Using Illustrator for Web Design

Photoshop is far and away the most popular application for web designers. This isn’t news to anyone. For good reason, it has been the tool of choice since the dawn of digital time, and its merits have been well documented.

Illustrator has long been mocked as a tool for use in web design. This is no surprise either. Like its more popular and prettier cousin, Photoshop, Illustrator has its roots in print design. It has had a harder time hiding its paper-prone blemishes though, as its vector nature has made it a strange partner for the rasterized world of the web.

However, this post is not an attempt to pit the two against one another. Frankly, I'm not interested in dodging the flaming arrows which would most certainly follow. I’m not even sure I’d go to bat for one over the other anyway. That's not my point. My goal is simply to document how Illustrator can be used for web design. There have been some fairly distinct improvements to Illustrator in CS5 which allows it to dress up in Photoshop clothes. You may be surprised.

If you think your project warrants it, here are the essential CS5 settings and practices to get you started with Illustrator for web design.

Color Settings

If you get caught working with CMYK images, you’ll probably have your design card confiscated. Please visit your “edit” menu and modify your color settings to “North America Web/Internet” before you embarrass yourself.

Change color settings to North America Web/Internet

New Document Settings

The standard new document profile “Web” is a good place to start, though you’ll likely want to change document size. There are a few essential settings you really need to get going. Your units should be set to “pixels.” In the advanced menu, your color mode needs to be RGB, raster effects set at 72 dpi, preview mode in “pixel,” and the newly available “align new objects to pixel grid” should be checked.

New document dialogue box

This “align new objects to pixel grid” is the secret sauce that really makes Illustrator viable for any kind of web design now. It achieves by default what you may have tried to achieve in the past with elaborate snap-to-grid and guide scenarios. It’s not perfect, but it’s a vast improvement. Try it; you’ll like it. It will be the difference between crisp vertical/horizontal lines and nasty unintentional anti-aliasing.

This new option will force vertical and horizontal paths to snap to the pixel grid.

Anti-aliased edges on horizontal and vertical lines have been a major problem in Illustrator.

Transform Palette

Once you have your document open, you can always choose to “align to pixel grid” (or not align) at the object level.

Align objects to the pixel grid using the transform palette.

Preferences

This one is tricky to understand without actually trying it. Go to your preferences, open “general” preferences, then select the option to “use preview bounds.” This affects how object size is reported in the “info” and “transform” palettes.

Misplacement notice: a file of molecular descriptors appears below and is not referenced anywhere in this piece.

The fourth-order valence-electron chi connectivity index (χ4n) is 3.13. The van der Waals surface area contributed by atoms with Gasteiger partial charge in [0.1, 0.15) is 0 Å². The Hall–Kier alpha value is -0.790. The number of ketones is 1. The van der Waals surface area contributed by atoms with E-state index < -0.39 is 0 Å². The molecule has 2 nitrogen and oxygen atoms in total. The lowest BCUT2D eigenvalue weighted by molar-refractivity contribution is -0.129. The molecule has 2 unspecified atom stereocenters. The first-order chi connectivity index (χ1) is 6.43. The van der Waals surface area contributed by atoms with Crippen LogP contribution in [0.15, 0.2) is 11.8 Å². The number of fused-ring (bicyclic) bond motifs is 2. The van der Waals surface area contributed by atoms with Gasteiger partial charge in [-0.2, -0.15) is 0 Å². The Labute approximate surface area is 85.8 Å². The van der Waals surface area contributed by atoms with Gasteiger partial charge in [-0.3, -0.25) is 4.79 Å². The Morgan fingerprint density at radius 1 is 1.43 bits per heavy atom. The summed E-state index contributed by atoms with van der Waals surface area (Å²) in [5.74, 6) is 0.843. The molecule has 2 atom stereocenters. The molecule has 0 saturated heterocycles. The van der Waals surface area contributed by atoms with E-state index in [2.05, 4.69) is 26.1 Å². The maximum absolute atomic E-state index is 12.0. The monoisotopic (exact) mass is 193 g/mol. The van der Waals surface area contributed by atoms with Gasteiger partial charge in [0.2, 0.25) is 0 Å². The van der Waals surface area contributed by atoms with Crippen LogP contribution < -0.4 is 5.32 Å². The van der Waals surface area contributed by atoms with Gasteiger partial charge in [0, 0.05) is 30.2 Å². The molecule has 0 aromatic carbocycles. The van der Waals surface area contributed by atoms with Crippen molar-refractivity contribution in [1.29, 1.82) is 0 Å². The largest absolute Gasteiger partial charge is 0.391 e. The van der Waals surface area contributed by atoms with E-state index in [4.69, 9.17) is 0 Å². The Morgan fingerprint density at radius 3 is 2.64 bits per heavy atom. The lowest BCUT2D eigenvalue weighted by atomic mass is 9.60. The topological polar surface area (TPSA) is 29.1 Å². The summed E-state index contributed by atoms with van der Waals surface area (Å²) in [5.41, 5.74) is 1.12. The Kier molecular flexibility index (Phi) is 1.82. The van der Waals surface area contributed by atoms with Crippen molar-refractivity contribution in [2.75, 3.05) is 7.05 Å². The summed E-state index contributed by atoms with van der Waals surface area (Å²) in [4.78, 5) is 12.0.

For example, make a 10×10 pixel box. Then add a one pixel stroke (aligned to outside). With “use preview bounds” selected in preferences, this box will now register as 12×12 pixels due to the added stroke. Without this preference selected, the stroke is ignored by the info palette, and the box still registers at 10×10. The same behavior occurs with objects carrying effects such as a drop shadow—the additional pixels are added to the object’s overall reported dimensions.

You’ll also want to look at the “guides & grid” preferences. There you’ll find the option to “show pixel grid” when viewing at 600% or higher. 

Use the preferences for guides and grids to view the pixel grid above 600%.

View Menu

To complete the Photoshop-like illusion, you’ll want to visit your “view” menu and choose the “pixel preview” mode, “show transparency grid,” and probably “snap to pixel.”

You’re now working in an application which you could call Photostrator. Or Illushop. Or we could just forget I wrote that.

Use the view menu to change settings allowing Illustrator to display more like Photoshop.

Conclusion

Really, the biggest issue with designing for the web in Illustrator is not the design product you achieve. The largest concern is the disruption in workflow for teams accustomed to Photoshop. If you are a designer handing layouts over to a front-end developer, you’ll either need to provide some basic Illustrator training, or you’ll need to export your layouts to more familiar Photoshop files.

I’ve found that, when necessary, the export to Photoshop feature works nicely in CS5. It sometimes flattens objects that Illustrator has a hard time translating to a PSD, but this happens far less often than I experienced in the past. Now, Illustrator is exporting pretty well-layered PSD documents with editable text. Your vector objects are not kept as editable PSD shape layers, however, and you’ll still want to do a few minutes of layer naming and clean-up before you hand the PSD document off to a developer.

If you are the designer and the front-end developer, you’ll probably find that you have less issues. Working in Illustrator may fit you as an individual better than it does a team.

Depending on the needs of your particular project, Illustrator can be a good solution. Some designers even use it as their tool of choice due to its unique features. Others have abandoned Photoshop and Illustrator altogether for their strange step-cousin. If you’ve been using Photoshop exclusively, or even if you haven’t, I’d encourage you to try Illustrator or some of the other web design tools. You may find that it provides a fresh perspective just by putting on a change of clothes.

Any other tips on using Illustrator as a web design tool? We’d love to hear them!